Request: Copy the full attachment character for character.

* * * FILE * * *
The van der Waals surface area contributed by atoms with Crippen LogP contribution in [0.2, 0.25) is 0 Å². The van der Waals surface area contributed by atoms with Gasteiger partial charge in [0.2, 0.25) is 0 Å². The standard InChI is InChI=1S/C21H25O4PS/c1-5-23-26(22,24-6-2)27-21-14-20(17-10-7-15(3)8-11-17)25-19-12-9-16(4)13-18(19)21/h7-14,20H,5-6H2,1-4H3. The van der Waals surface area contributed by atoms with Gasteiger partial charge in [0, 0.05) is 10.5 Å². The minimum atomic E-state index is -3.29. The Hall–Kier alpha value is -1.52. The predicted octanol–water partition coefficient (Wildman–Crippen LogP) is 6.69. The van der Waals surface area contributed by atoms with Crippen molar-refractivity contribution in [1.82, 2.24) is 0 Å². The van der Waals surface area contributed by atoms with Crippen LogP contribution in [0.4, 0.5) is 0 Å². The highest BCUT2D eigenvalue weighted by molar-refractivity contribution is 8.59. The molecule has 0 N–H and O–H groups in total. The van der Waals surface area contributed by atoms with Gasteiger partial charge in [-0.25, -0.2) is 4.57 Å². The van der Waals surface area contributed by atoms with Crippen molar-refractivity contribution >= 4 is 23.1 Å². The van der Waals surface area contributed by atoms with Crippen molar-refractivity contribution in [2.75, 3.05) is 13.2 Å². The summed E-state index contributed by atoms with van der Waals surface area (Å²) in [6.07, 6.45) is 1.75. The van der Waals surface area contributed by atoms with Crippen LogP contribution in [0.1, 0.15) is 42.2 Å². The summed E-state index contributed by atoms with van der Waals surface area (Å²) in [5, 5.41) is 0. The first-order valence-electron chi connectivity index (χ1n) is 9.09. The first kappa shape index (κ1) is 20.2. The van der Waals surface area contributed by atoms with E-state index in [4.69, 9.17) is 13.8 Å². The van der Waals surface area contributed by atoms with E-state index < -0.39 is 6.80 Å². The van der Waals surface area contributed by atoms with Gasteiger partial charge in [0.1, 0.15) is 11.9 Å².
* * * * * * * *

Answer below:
The van der Waals surface area contributed by atoms with Crippen LogP contribution in [0.2, 0.25) is 0 Å². The van der Waals surface area contributed by atoms with Gasteiger partial charge in [0.2, 0.25) is 0 Å². The standard InChI is InChI=1S/C21H25O4PS/c1-5-23-26(22,24-6-2)27-21-14-20(17-10-7-15(3)8-11-17)25-19-12-9-16(4)13-18(19)21/h7-14,20H,5-6H2,1-4H3. The van der Waals surface area contributed by atoms with Gasteiger partial charge in [0, 0.05) is 10.5 Å². The minimum atomic E-state index is -3.29. The Hall–Kier alpha value is -1.52. The predicted octanol–water partition coefficient (Wildman–Crippen LogP) is 6.69. The van der Waals surface area contributed by atoms with Crippen molar-refractivity contribution in [1.82, 2.24) is 0 Å². The van der Waals surface area contributed by atoms with Crippen LogP contribution in [0.4, 0.5) is 0 Å². The highest BCUT2D eigenvalue weighted by molar-refractivity contribution is 8.59. The molecule has 0 N–H and O–H groups in total. The van der Waals surface area contributed by atoms with Gasteiger partial charge in [-0.25, -0.2) is 4.57 Å². The van der Waals surface area contributed by atoms with Crippen molar-refractivity contribution >= 4 is 23.1 Å². The van der Waals surface area contributed by atoms with Crippen molar-refractivity contribution in [2.75, 3.05) is 13.2 Å². The summed E-state index contributed by atoms with van der Waals surface area (Å²) in [6.07, 6.45) is 1.75. The van der Waals surface area contributed by atoms with Crippen LogP contribution in [0.1, 0.15) is 42.2 Å². The summed E-state index contributed by atoms with van der Waals surface area (Å²) in [5, 5.41) is 0. The first-order valence-electron chi connectivity index (χ1n) is 9.09. The first kappa shape index (κ1) is 20.2. The van der Waals surface area contributed by atoms with E-state index in [4.69, 9.17) is 13.8 Å². The van der Waals surface area contributed by atoms with E-state index < -0.39 is 6.80 Å². The van der Waals surface area contributed by atoms with Gasteiger partial charge in [0.1, 0.15) is 11.9 Å².